Coping with harsh words and criticism

 

Having many artistic friends (writers, musicians, actors etc.) on Facebook and Twitter I have observed that no matter how successful someone is, criticism and harsh commentary no matter how unwarranted, can really hurt the receiver beyond reason. This little story should help some people cope with the most horrendous and cutting words.

 

I ran a reading group for people recovering from addictions and homelessness. Each week I would give them 7/8 pieces of prose and poetry to to read for discussion the following week. The following poem always created debate, but one session will always live in my memory.

 

This particular week I asked members which piece they would like to start reading. David put up his hand and selected the Nervo poem. This in itself was a surprise as this was the 5th week and David had hardly said a word up until then. I asked him why he had chosen it. “Because it’s changed my life forever,” he replied. He explained how he had been set upon and violently stabbed three years earlier, which had led to problems with alcohol and being homeless.

 

“I’ve had endless sessions for anger management problems and nothings worked at all. I read this poem and all of a sudden everything made sense. My energies and pain had all been focused on the thorn, or in my case the knife. I realised I had to forget the thorn, the knife, the blood and most of all the hatred. I’ve stuck that poem over my bed. I’ll read each day when I get up. For the first time I can see a future for me.”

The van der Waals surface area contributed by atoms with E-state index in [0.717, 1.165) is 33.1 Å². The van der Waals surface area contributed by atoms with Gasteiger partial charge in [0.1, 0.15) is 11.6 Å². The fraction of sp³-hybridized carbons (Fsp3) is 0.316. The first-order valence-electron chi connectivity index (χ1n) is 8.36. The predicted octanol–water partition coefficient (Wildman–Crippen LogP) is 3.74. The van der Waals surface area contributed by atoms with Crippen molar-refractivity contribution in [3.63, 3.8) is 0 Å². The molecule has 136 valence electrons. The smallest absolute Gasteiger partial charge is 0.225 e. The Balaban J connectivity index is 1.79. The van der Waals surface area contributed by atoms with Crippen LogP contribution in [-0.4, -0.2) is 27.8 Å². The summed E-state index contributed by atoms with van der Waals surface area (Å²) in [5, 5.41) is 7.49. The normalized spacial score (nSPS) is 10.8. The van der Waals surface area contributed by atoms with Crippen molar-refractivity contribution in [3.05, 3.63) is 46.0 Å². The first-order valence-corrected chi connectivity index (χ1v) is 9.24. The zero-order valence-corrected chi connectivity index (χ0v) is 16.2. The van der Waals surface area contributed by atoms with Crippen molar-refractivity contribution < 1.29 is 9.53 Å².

I’m welling up just writing this. No matter what people write or say – forget those worthless thorns. If David can overcome his thorns surely other people’s vicious words can be cast aside.

 

 

If a thorn wounds me, I draw back from it; Amado Nervo)

 

I do not hate the thorn. If, hating me

 

Some base hand pierces me with malice blind,

 

Silent I turn away, and go to find a purer air of love and charity.

 

Rancour? For What?

 

Has good e’er sprang from it?

 

No wound it staunches, puts no evil right.

 

Scarce has my rose tree time to bear its flowers;

 

It wastes no vital sap on thorns of spite,

 

And if my foe should near my rose tree pass

 

He shall pinch from it many a fragrant bud;

 

And if he sees in them a vivid red,

 

And tint will be the redness of my blood  –

 

Blood drawn by the ill will of yesterday

 

In hatred that it seemed could never cease,

 

And which the rose tree now in perfume sweet

 

Returns to him, changed to a flower of peace.

 

 

 

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